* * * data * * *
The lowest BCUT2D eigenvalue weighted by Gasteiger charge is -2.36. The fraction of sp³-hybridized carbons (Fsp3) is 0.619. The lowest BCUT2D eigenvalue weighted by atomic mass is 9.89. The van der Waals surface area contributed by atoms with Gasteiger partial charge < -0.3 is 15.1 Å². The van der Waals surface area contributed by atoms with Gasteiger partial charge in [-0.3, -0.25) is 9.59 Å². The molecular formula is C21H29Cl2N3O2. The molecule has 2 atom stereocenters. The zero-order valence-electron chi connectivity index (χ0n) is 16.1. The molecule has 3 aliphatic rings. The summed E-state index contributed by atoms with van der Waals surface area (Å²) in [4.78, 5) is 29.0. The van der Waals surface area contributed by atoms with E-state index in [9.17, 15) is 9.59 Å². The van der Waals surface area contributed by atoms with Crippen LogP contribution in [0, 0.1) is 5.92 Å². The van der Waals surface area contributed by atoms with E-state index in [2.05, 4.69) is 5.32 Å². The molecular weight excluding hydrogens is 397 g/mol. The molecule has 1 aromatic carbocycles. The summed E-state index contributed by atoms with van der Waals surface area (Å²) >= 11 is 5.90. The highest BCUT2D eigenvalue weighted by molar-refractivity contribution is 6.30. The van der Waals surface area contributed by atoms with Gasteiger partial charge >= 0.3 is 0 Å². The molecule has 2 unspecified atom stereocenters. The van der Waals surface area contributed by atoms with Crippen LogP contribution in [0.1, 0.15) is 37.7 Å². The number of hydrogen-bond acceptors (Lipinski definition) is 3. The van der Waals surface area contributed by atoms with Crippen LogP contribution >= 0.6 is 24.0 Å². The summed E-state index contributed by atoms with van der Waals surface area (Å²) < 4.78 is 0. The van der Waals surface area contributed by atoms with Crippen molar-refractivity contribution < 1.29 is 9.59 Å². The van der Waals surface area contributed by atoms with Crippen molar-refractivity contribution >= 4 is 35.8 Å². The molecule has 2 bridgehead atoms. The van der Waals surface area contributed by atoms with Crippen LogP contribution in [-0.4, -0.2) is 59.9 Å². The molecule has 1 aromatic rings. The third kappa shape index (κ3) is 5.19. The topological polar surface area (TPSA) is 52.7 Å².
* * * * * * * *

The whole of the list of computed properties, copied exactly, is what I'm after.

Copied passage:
The lowest BCUT2D eigenvalue weighted by Gasteiger charge is -2.36. The fraction of sp³-hybridized carbons (Fsp3) is 0.619. The lowest BCUT2D eigenvalue weighted by atomic mass is 9.89. The van der Waals surface area contributed by atoms with Gasteiger partial charge < -0.3 is 15.1 Å². The van der Waals surface area contributed by atoms with Gasteiger partial charge in [-0.3, -0.25) is 9.59 Å². The molecular formula is C21H29Cl2N3O2. The molecule has 2 atom stereocenters. The zero-order valence-electron chi connectivity index (χ0n) is 16.1. The molecule has 3 aliphatic rings. The summed E-state index contributed by atoms with van der Waals surface area (Å²) in [4.78, 5) is 29.0. The van der Waals surface area contributed by atoms with E-state index in [9.17, 15) is 9.59 Å². The van der Waals surface area contributed by atoms with Crippen LogP contribution in [0, 0.1) is 5.92 Å². The van der Waals surface area contributed by atoms with E-state index in [2.05, 4.69) is 5.32 Å². The molecular weight excluding hydrogens is 397 g/mol. The molecule has 1 aromatic carbocycles. The summed E-state index contributed by atoms with van der Waals surface area (Å²) >= 11 is 5.90. The highest BCUT2D eigenvalue weighted by molar-refractivity contribution is 6.30. The van der Waals surface area contributed by atoms with Gasteiger partial charge >= 0.3 is 0 Å². The molecule has 2 unspecified atom stereocenters. The van der Waals surface area contributed by atoms with Crippen LogP contribution in [0.1, 0.15) is 37.7 Å². The number of hydrogen-bond acceptors (Lipinski definition) is 3. The van der Waals surface area contributed by atoms with Crippen LogP contribution >= 0.6 is 24.0 Å². The summed E-state index contributed by atoms with van der Waals surface area (Å²) < 4.78 is 0. The van der Waals surface area contributed by atoms with Crippen molar-refractivity contribution < 1.29 is 9.59 Å². The van der Waals surface area contributed by atoms with Crippen molar-refractivity contribution >= 4 is 35.8 Å². The molecule has 2 bridgehead atoms. The van der Waals surface area contributed by atoms with Crippen LogP contribution in [-0.4, -0.2) is 59.9 Å². The molecule has 1 aromatic rings. The third kappa shape index (κ3) is 5.19. The topological polar surface area (TPSA) is 52.7 Å².